By Danielle Marse-Kapr
Senior Advocacy and Policy Associate for Economic Empowerment
It’s that time of year again: Congress and the White House are producing federal budget proposals. The President, and House Republican and Democratic committees, have all released their budgets. Senate proposals from each party will likely come out later this month. Appropriators are working to allot funds to various budget lines.
Our job as advocates is to remind legislators to pass a fair and responsible budget that protects women and families. Here are three questions to ask when interpreting the federal budget and advocating for what women and children need the most:
1. Will This Year’s Budget End the Sequester?
This is the most critical component of analyzing federal budget proposals. Sequestration was never intended to go into effect. It was enacted as a threat, intended to ensure that legislators would do their jobs and pass a fair budget. Instead, the people have been punished with an unreasonable budget. Some of the budget proposals that will come out will include avenues to ending the Sequester over a number of years. Others will ensure that these deep cuts to critical programs continue. If sequestration continues, human services advocates will be forced to continue negotiating away already-minuscule funds.
2. What are the Pay-Fors?
The term “pay-for” refers to the idea that nothing can be added to the budget without finding a way to “pay for it.” While this may appear to be simple budgetary math (you can’t spend more than you have), the pay-fors often do not increase revenue or even eliminate wasteful spending; instead, they are used as political bargaining chips, intended to wear out advocates by forcing them to “choose” between one necessary program and another. Whenever funding is restored or increased in one important funding area, we must inspect from where that money originated.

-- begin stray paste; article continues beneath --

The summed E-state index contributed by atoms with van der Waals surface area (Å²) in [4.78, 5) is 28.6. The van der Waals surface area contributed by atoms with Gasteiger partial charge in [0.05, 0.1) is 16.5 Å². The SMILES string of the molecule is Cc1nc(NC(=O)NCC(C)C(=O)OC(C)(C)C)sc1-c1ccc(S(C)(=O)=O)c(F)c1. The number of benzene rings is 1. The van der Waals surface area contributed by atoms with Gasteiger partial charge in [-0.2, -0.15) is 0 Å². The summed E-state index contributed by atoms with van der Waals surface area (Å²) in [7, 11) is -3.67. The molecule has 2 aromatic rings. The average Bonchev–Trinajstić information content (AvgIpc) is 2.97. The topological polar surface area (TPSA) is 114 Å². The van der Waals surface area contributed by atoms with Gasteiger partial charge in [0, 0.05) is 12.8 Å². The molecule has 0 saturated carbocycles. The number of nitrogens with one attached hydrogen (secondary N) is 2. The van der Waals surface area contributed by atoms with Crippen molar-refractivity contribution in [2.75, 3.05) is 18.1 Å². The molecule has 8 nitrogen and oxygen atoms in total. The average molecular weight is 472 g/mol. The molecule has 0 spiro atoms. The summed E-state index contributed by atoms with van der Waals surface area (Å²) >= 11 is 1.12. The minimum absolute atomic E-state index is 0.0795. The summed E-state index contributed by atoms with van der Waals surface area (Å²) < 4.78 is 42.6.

3. Will the Federal Budget Cut into Important Funding Streams for the YWCA?
YWCAs provide critical services in local communities. Often these services are supported by federal funding through the Violence Against Women Act (VAWA), the Victims of Crimes Act (VOCA), the Community Development Block Grant (CDBG), and the Child Care Development Block Grant (CCDBG). In an already challenging economic climate, the women and families we serve will be further harmed by continued cuts in these areas. However, it’s important to always keep question #2 of this list in mind. Additional money designated for our budget priorities is always welcomed, but we must be cognizant of where that money was found.
Understanding the federal budget can be intimidating, but it doesn’t have to be. Keep these three questions in mind when you’re advocating for a fair and responsible budget and you’ll be on the right track. And don’t be afraid to ask your legislators tough questions about the federal budget — the budget not only funds the United States’ programs, but also illustrates our values.
Let’s make sure our national budget values women and families. Contact your legislators today and tell them to support a fair budget that supports women and families by ending sequestration.